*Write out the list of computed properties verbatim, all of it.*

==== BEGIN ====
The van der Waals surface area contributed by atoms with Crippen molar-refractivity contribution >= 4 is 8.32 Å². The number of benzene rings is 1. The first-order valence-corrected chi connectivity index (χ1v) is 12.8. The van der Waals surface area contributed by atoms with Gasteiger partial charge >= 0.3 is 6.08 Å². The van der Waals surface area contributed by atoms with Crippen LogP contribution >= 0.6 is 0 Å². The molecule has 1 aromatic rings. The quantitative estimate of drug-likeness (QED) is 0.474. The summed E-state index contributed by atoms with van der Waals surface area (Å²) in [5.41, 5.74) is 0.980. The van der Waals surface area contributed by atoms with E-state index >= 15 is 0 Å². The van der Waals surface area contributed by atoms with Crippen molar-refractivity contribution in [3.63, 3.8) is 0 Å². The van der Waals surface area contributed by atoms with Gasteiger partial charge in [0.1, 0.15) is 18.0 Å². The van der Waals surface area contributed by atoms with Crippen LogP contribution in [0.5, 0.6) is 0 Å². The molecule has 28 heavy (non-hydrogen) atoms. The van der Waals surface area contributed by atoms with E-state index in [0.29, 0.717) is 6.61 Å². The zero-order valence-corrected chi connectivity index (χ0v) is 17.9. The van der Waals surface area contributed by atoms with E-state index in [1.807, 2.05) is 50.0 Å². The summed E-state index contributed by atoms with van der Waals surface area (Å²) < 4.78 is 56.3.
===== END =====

The van der Waals surface area contributed by atoms with Crippen molar-refractivity contribution >= 4 is 8.32 Å². The number of benzene rings is 1. The first-order valence-corrected chi connectivity index (χ1v) is 12.8. The van der Waals surface area contributed by atoms with Gasteiger partial charge >= 0.3 is 6.08 Å². The van der Waals surface area contributed by atoms with Crippen LogP contribution >= 0.6 is 0 Å². The molecule has 1 aromatic rings. The quantitative estimate of drug-likeness (QED) is 0.474. The summed E-state index contributed by atoms with van der Waals surface area (Å²) in [5.41, 5.74) is 0.980. The van der Waals surface area contributed by atoms with E-state index >= 15 is 0 Å². The van der Waals surface area contributed by atoms with Crippen molar-refractivity contribution in [3.63, 3.8) is 0 Å². The van der Waals surface area contributed by atoms with Gasteiger partial charge in [0.1, 0.15) is 18.0 Å². The van der Waals surface area contributed by atoms with Crippen LogP contribution in [0.5, 0.6) is 0 Å². The molecule has 28 heavy (non-hydrogen) atoms. The van der Waals surface area contributed by atoms with E-state index in [0.29, 0.717) is 6.61 Å². The zero-order valence-corrected chi connectivity index (χ0v) is 17.9. The van der Waals surface area contributed by atoms with E-state index in [1.807, 2.05) is 50.0 Å². The summed E-state index contributed by atoms with van der Waals surface area (Å²) < 4.78 is 56.3.